In the year 2017-18, over 250 students accessed the Inclusion Support Unit. Staff, students and parents recognised the importance of this work in recognising and supporting unmet needs. Following a group intervention for girls, one parent noted: “[My daughter] became aware and more insightful and was able to manage her feelings much more effectively".
All staff gained from the specialist knowledge I’d learned in PRU on child development and trauma. While the Inclusion Support Unit might meet higher tier needs, every teacher came to understand what might be motivating challenging behaviour and how they could best respond to de-escalate.
Absence and exclusion
Too often, if we have had happy childhoods ourselves, we can assume that traumatic experiences are anomalous – belonging only to the minority who are "LAC" on our class registers, for instance. But this is far from true.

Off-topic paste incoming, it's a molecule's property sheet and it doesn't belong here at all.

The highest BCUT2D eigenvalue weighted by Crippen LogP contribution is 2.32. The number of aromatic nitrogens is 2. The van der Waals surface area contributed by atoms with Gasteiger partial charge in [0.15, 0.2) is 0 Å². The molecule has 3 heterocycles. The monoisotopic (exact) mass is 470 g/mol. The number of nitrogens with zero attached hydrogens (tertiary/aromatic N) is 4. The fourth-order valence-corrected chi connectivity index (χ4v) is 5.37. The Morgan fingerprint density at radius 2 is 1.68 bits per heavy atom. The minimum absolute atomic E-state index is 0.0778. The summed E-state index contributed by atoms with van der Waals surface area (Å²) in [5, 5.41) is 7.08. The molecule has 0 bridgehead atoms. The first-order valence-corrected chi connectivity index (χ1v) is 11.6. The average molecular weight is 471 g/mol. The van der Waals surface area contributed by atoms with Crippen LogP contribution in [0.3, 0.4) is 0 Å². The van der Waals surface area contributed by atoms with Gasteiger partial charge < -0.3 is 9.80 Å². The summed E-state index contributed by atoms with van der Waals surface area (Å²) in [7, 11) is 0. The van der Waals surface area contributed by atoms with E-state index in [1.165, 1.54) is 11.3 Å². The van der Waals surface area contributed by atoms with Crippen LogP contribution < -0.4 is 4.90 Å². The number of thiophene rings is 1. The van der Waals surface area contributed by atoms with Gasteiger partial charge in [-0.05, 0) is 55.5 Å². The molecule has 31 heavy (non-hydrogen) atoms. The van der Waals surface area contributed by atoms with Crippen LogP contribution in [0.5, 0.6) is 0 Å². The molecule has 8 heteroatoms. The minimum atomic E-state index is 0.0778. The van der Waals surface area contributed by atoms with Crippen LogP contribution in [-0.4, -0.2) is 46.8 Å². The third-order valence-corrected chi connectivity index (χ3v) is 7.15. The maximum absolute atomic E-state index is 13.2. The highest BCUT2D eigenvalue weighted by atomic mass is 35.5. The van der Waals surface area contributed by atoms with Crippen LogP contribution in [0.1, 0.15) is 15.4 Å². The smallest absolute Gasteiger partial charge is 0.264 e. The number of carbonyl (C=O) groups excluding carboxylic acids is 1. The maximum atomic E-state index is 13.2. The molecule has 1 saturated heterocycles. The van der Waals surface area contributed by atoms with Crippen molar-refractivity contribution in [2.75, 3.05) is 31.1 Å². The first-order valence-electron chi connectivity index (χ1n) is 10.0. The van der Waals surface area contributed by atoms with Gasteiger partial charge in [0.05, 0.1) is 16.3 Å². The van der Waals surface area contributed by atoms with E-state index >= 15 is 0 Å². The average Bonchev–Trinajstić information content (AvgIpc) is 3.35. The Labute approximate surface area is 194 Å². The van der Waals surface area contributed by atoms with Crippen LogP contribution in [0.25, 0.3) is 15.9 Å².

The Department for Education found last year that in the state school population, one in 10 pupils had been involved with social services, invariably in situations that cause trauma to that child. In schools in deprived areas, the concentration of trauma is likely to be even higher.
And when it comes to adolescents, safeguarding risks like peer assault, grooming and exploitation commonly go undisclosed and unrecognised in any dataset. So every adult working in schools needs to be able to respond to unexpected behaviour as though it may be being driven by a safeguarding or wellbeing/mental health concern.
School exclusion and absence are closely linked. At Tallis we developed a robust and supportive response to absence led by heads of year and coordinated by our in-house family support worker, who built relationships with parents and recognised needs that were impacting on attendance. One boy struggled with attendance in Year 7.